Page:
The Top 10 Emerging Beauty Trends after the Lockdown |

The Top 10 Emerging Beauty Trends after the Lockdown


How will the current crisis impact upon the future of beauty? It’s a question we’ve all been pondering ever since the true scale of this pandemic first began to emerge.

Since the very first day Estetica has been facing the issue full-on –always by your side– providing information, updates, tips and creative ideas covering all aspects of our industry.

We are therefore delighted and privileged to be able to publish this article by Sylvie Moreau, President of Coty Professional Beauty. Sylvie’s unique position, at the vanguard of our united counter-attack to defeat the impact of COVID-19; this means she is able to analyse its effects it’s having on our lives and in particular the sudden and unpredictable changes we have all had to endure, both as industry professionals and consumers. “Even if the COVID-19 outbreak will eventually be contained, certain habits will persist and it's becoming increasingly clear that the pandemic will likely leave a profound and lasting impact on the society, on the economy as well on the global Beauty industry,” explains Sylvie. “These days I have been reflecting on the new reality this crisis is shaping in front of our eyes and I felt it might be helpful to share with you some of the learnings gathered in the last few weeks.”

As we move forward, these are 10 trends that Sylvie has identified as being most likely to change the Beauty Industry:


The first trend is the sharp rise in demand for Beauty products considered preventative and safe. Hand sanitizers and anti-bacterial cleanser products have been sold out on every eCommerce platform in a matter of few days. The current situation reminds consumers the essential role of personal hygiene, as the “first beauty gesture”.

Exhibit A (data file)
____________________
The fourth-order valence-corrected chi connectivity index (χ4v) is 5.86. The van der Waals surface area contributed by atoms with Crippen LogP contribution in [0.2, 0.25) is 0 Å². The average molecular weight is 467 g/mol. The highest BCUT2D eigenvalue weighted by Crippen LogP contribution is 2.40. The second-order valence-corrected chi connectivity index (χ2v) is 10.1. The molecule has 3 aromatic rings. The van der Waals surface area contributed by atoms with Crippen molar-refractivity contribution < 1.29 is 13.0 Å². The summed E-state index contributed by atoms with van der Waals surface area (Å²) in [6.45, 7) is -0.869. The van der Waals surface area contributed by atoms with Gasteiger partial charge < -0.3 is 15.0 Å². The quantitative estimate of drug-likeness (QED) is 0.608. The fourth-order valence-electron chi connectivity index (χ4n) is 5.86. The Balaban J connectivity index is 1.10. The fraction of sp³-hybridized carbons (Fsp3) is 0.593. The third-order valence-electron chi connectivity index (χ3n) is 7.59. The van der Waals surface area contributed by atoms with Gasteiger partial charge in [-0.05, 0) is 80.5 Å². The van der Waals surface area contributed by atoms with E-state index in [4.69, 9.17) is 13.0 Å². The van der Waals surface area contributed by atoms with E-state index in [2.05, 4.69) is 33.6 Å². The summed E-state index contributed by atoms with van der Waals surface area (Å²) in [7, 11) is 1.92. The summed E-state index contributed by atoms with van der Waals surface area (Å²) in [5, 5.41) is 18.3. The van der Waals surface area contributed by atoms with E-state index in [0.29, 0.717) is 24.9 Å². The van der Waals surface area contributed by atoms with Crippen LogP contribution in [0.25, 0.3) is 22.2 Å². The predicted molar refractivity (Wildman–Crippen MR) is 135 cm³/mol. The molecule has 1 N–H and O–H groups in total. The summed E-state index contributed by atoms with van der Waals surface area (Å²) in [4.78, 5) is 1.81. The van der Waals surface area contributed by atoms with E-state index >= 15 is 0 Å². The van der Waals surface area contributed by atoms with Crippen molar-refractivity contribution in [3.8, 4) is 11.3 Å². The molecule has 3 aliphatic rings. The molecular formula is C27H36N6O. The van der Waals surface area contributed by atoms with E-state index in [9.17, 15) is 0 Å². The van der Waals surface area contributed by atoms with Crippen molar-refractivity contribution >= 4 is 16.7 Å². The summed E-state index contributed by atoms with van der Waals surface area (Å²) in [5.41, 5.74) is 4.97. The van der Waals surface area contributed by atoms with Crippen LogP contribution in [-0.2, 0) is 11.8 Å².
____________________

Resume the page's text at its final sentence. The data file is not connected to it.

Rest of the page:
Beyond the raising importance of the traditional market of personal care, we can expect the need to rethink packaging and product forms with increased appeal for pumps, sprays or single use formats, and a continued desire for ingredient and sourcing transparency as well as reassurance on impeccable production standards, given the heightened anxiety.
The demand for safe, efficient products will keep growing strongly with consumers even more aware and mindful of the health-related risks, prioritizing the safety of ingredients and formulas on their skin.
A trend that saw its rise even before the COVID-19 emergency –thanks to a growingly conscious consumer movement– and that brought us to the development of the ME+ Technology in our Wella Professionals Koleston Perfect colour line, a colour molecule able to reduce the risk of developing an allergy to hair dye by 60 times versus the most common colour technology.


Consumers are embracing even more healthier lifestyles and practices, seeking products and food able to enhance their health and immune system. Immunity-boosting super food and TCM (Traditional Chinese Medicine) ingredients have never been so popular seeing a further growth in demand since the spread of the virus started.
These products are not only perceived as a source of nutrients for a stronger immune system and a balanced diet, but have also transitioned into proper beauty products. The beauty food movement, which brings people to eat more natural, organic foods that help promote better health and wellness, is shaping a new fast-growing trend: the convergence of nutrition and beauty.